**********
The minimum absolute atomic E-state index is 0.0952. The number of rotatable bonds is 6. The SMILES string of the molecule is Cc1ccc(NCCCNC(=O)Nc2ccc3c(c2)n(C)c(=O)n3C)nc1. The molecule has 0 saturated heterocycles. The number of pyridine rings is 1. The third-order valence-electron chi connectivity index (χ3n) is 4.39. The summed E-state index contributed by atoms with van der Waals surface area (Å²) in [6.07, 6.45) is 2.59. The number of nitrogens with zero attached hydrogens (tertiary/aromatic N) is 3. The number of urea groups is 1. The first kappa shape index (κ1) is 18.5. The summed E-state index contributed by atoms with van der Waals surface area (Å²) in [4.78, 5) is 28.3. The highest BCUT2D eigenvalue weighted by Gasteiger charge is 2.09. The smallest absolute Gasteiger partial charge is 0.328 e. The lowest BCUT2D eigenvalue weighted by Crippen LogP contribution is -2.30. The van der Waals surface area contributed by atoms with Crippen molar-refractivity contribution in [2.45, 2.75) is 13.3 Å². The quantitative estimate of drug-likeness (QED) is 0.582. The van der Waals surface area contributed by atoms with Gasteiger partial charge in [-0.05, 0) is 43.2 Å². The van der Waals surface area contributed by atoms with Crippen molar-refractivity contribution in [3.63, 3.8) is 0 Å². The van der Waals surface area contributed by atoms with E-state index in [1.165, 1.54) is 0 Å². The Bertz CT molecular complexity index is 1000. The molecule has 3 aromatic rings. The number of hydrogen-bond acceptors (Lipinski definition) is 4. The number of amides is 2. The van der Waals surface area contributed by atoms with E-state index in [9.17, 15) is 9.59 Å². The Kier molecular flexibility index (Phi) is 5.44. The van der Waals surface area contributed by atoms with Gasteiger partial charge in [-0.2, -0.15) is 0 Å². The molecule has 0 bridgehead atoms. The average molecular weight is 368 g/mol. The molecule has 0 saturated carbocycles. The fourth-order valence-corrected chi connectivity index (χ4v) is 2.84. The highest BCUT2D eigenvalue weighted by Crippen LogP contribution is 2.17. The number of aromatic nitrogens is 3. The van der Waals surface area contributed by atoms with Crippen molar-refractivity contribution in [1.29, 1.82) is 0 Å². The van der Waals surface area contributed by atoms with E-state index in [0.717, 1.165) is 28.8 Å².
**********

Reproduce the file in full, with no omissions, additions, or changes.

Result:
The minimum absolute atomic E-state index is 0.0952. The number of rotatable bonds is 6. The SMILES string of the molecule is Cc1ccc(NCCCNC(=O)Nc2ccc3c(c2)n(C)c(=O)n3C)nc1. The molecule has 0 saturated heterocycles. The number of pyridine rings is 1. The third-order valence-electron chi connectivity index (χ3n) is 4.39. The summed E-state index contributed by atoms with van der Waals surface area (Å²) in [6.07, 6.45) is 2.59. The number of nitrogens with zero attached hydrogens (tertiary/aromatic N) is 3. The number of urea groups is 1. The first kappa shape index (κ1) is 18.5. The summed E-state index contributed by atoms with van der Waals surface area (Å²) in [4.78, 5) is 28.3. The highest BCUT2D eigenvalue weighted by Gasteiger charge is 2.09. The smallest absolute Gasteiger partial charge is 0.328 e. The lowest BCUT2D eigenvalue weighted by Crippen LogP contribution is -2.30. The van der Waals surface area contributed by atoms with Crippen molar-refractivity contribution in [2.45, 2.75) is 13.3 Å². The quantitative estimate of drug-likeness (QED) is 0.582. The van der Waals surface area contributed by atoms with Gasteiger partial charge in [-0.05, 0) is 43.2 Å². The van der Waals surface area contributed by atoms with Crippen molar-refractivity contribution in [3.63, 3.8) is 0 Å². The van der Waals surface area contributed by atoms with E-state index in [1.165, 1.54) is 0 Å². The Bertz CT molecular complexity index is 1000. The molecule has 3 aromatic rings. The number of hydrogen-bond acceptors (Lipinski definition) is 4. The number of amides is 2. The van der Waals surface area contributed by atoms with E-state index in [9.17, 15) is 9.59 Å². The Kier molecular flexibility index (Phi) is 5.44. The van der Waals surface area contributed by atoms with Gasteiger partial charge in [-0.2, -0.15) is 0 Å². The molecule has 0 bridgehead atoms. The average molecular weight is 368 g/mol. The molecule has 0 saturated carbocycles. The fourth-order valence-corrected chi connectivity index (χ4v) is 2.84. The highest BCUT2D eigenvalue weighted by Crippen LogP contribution is 2.17. The number of aromatic nitrogens is 3. The van der Waals surface area contributed by atoms with Crippen molar-refractivity contribution in [1.29, 1.82) is 0 Å². The van der Waals surface area contributed by atoms with E-state index in [0.717, 1.165) is 28.8 Å².